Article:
IV, 2021/1

Astrid Mignon Kirchhof, John R. McNeill (eds.)

Nature and the Iron Curtain

Review by: Anna Åberg

Editors: Astrid Mignon Kirchhof, John R. McNeill
Title: Nature and the Iron Curtain. Environmental Policy and Social Movements in Communist and Capitalist Countries 1945-1990
Place: Pittsburgh
Publisher: Pittsburgh University Press
Year: 2019
ISBN: 9780822945451
URL: link to the title

Reviewer Anna Åberg - Chalmers University of Technology - Gothenburg, Sweden

A. Åberg, review of Astrid Mignon Kirchhof, John R. McNeill (eds.), Nature and the Iron Curtain. Environmental Policy and Social Movements in Communist and Capitalist Countries 1945-1990, Pittsburgh, Pittsburgh University Press, 2019, in: ARO, IV, 2021, 1, URL https://aro-isig.fbk.eu/issues/2021/1/nature-and-the-iron-curtain-anna-aberg/


In the edited volume Nature and the Iron Curtain: Environmental Policy and Social Movements in Communist and Capitalist Countries, 1945-1990, the authors aim «to contribute to current debate about the implications for nature of the two foremost political and economic orders of the twentieth century». Over the past twenty years, much historic work, for example in the history of science and technology, has shown that the Iron Curtain is, indeed porous, in terms of environmentalism as well as in regard to consumption and techno-scientific exchange. This volume adds to this research, going into details of the kind of environmental policy and action that are possible under diverse political and cultural regimes. This complex look at environmental movements and legislation enabling serious comparison between countries on both sides of the Iron Curtain is an important contribution to the field.

One component of this contribution is to nuance what is often a monolith narrative regarding environmental policies, or rather, the lack of them, in the Eastern Bloc. One example of such narratives that is cited in the book is from historian Ramachandra Guha, who has stated that «[T]he ideology of State socialism is antithetical to environmentalism on a number of grounds: in its worship of technology, in its arrogant desire to conquer nature through its system of central planning in which pollution control comes in the way of fulfilling of production targets. Most of all, though, state socialism has inhibited environmentalism by throttling democracy»[1].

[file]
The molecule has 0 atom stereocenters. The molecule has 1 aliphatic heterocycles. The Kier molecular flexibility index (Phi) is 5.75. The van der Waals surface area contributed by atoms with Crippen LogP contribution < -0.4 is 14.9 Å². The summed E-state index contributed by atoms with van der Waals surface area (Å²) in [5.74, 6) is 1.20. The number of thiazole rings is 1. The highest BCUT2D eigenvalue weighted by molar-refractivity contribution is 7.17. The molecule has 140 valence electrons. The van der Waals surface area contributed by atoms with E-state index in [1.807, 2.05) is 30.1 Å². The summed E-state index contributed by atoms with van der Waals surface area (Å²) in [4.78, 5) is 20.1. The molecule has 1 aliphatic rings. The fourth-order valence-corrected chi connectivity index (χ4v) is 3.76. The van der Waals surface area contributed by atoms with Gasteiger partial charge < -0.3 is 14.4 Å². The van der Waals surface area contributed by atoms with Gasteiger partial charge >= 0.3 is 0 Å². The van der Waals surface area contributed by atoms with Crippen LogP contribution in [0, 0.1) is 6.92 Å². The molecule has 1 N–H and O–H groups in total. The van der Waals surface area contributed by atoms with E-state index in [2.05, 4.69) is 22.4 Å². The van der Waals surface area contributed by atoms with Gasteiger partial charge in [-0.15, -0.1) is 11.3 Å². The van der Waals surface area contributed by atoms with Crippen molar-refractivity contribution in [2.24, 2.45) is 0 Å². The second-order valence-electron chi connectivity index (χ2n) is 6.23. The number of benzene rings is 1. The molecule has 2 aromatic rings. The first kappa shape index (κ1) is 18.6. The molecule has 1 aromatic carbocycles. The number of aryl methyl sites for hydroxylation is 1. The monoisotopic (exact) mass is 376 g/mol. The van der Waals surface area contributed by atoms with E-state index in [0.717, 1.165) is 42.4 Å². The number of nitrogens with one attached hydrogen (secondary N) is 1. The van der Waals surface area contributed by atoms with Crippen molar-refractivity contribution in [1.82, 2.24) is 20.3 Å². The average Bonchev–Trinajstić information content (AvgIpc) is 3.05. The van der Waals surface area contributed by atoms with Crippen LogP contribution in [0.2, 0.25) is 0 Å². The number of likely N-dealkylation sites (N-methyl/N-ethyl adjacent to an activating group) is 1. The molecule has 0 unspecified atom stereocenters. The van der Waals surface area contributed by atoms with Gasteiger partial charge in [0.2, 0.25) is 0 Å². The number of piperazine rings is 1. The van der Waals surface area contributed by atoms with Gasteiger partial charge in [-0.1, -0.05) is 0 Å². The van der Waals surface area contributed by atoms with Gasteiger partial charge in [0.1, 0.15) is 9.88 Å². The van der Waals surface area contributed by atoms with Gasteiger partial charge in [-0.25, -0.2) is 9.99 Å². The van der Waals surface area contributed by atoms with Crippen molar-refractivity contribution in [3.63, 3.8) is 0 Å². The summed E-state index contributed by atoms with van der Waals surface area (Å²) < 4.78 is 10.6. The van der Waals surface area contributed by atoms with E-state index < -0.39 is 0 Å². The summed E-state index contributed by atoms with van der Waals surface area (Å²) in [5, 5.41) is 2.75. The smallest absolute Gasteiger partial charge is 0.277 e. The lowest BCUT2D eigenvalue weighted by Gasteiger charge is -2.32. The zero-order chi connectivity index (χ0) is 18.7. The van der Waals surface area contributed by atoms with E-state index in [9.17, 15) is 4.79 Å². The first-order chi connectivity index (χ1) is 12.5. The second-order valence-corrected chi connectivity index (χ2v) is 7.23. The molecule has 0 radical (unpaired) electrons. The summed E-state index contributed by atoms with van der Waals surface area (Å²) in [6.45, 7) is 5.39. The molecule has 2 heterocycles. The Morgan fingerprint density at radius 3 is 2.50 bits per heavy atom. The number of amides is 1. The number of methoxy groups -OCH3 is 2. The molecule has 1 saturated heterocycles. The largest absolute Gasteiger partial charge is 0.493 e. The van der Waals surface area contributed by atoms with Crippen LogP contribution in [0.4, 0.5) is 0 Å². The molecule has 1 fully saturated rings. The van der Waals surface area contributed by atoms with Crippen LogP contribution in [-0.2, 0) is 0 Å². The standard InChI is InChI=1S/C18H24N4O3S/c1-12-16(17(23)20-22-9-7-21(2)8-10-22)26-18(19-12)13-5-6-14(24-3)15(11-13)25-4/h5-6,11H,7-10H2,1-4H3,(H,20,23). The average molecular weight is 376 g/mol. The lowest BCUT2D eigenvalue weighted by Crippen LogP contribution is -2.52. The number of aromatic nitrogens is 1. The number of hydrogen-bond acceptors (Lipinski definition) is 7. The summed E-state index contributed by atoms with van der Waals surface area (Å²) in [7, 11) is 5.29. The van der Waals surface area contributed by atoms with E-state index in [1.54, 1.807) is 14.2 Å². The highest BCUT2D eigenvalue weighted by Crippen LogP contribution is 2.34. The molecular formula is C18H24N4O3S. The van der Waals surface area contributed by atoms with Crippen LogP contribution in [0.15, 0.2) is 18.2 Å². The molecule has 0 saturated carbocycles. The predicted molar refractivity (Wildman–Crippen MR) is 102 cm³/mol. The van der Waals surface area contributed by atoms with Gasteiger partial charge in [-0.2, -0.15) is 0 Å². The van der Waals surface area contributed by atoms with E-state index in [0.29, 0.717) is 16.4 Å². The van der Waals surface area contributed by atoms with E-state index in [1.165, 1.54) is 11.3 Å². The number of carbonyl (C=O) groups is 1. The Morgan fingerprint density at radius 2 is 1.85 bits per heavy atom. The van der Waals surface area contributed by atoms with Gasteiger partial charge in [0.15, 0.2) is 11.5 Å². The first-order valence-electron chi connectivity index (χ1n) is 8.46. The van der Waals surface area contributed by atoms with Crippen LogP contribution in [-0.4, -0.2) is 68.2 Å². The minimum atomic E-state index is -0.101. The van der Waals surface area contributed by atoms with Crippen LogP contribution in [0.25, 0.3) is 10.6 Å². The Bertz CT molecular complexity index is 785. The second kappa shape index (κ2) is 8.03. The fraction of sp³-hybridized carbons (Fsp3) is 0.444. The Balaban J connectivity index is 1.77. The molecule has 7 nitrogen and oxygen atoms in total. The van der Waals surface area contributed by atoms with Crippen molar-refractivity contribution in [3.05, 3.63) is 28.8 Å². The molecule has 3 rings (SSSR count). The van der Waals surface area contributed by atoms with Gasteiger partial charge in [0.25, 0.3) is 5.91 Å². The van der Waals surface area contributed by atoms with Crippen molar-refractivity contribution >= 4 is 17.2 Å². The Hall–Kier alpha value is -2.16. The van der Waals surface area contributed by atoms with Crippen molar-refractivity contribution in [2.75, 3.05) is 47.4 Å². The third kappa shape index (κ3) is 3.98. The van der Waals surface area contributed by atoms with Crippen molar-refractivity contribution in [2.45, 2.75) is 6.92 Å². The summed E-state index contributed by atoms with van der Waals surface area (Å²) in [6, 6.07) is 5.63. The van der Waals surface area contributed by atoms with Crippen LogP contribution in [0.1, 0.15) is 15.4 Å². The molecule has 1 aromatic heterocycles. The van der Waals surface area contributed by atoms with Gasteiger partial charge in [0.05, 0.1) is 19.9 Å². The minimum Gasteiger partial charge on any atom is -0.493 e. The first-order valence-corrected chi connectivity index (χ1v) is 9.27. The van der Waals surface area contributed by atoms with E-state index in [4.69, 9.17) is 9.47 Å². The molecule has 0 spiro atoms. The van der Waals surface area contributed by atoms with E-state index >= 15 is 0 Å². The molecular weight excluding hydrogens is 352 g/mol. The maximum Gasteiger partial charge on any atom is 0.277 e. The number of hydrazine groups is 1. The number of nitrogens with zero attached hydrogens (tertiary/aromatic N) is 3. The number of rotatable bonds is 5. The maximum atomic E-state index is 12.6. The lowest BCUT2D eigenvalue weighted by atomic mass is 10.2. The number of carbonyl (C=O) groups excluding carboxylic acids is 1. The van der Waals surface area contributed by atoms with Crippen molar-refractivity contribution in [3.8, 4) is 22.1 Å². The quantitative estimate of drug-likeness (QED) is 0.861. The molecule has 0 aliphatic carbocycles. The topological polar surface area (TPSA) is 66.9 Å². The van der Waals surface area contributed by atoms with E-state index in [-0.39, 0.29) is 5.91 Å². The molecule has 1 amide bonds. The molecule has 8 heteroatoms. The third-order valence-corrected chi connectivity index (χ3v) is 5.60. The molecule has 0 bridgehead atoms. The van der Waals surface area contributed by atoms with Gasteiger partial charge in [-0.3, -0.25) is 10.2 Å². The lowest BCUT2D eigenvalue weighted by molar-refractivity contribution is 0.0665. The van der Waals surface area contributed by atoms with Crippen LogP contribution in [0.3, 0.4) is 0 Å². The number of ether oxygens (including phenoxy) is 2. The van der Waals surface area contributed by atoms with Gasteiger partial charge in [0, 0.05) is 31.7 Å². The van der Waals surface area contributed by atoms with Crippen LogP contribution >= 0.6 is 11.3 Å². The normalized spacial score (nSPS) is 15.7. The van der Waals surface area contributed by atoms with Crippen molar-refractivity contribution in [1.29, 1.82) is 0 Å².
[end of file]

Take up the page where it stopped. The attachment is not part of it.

While there is a certain truth to these claims, such generalizing statements are cautioned against already on the first page of the introduction, and, indeed, the book does provide diverse narratives of the state of environmentalism on both sides of the Iron Curtain.

As editors Astrid Mignon Kirchhof and John R. McNeill point out, an exploitative perspective of nature, Taylorist work organization and economic accumulation have indeed been trademarks of both the capitalist and the communist systems, and despite a persisting Cold War narrative, more variation is often found within the two systems rather than in between them. The volume also points to great similarities in how environmental issues have been perceived, and how actors have worked for and against environmental action. In other words, while the economic systems looked different in many countries on both sides of the Iron Curtain, the discourse and actions that were prioritized by actors often looked similar. As pointed out by Eagle Glassheim in a text on Czechoslovak environmental policy, the escalating environmental problems in Northern Czechoslovakia was not caused «primarily by neglect, censorship or isolation, but rather by an internal balance of interests willing to sacrifice environmental and human health of certain regions for economic growth». As a comparison, Hendrik Ehrhardt shows that the West German utilities that shaped policies on air pollution during the Cold War, made similar choices during the 1970s, not considering that battling air pollution was worth the cost. Later the utilities changed strategy when realizing that it was important for their public image to be «green».

In terms of topic content, this edited collection is more coherent than most (although I am, admittedly, a bit confused about the division of the chapters into the three parts of the volume). Many common threads run through the texts, allowing for interesting connections and comparisons like the one above.

Environmental governance is another such thread. In the first chapter, Laurent Coumel uses the case of water management in the Soviet Union to describe how the environment became a policy issue in the Soviet Union. The author points out that Soviet environmentalism was a by-product of rapprochement rather than competition, however, despite the development of an environmental awareness in the Soviet Union, the practical impact of this awareness on, for example, the Baïkal situation was limited. Meanwhile, the water treatment plans that were implemented by the centralized Soviet administration did influence the water waste management in Lithuania, as shown in the chapter by Anolda Cetkauskaite and Simo Laakkonen. Their foray into this topic reveals an interesting interplay between local scientists and decision-makers who were able to take advantage of the existing policies of the centralized Soviet administration to implement water treatment measures in Lithuania.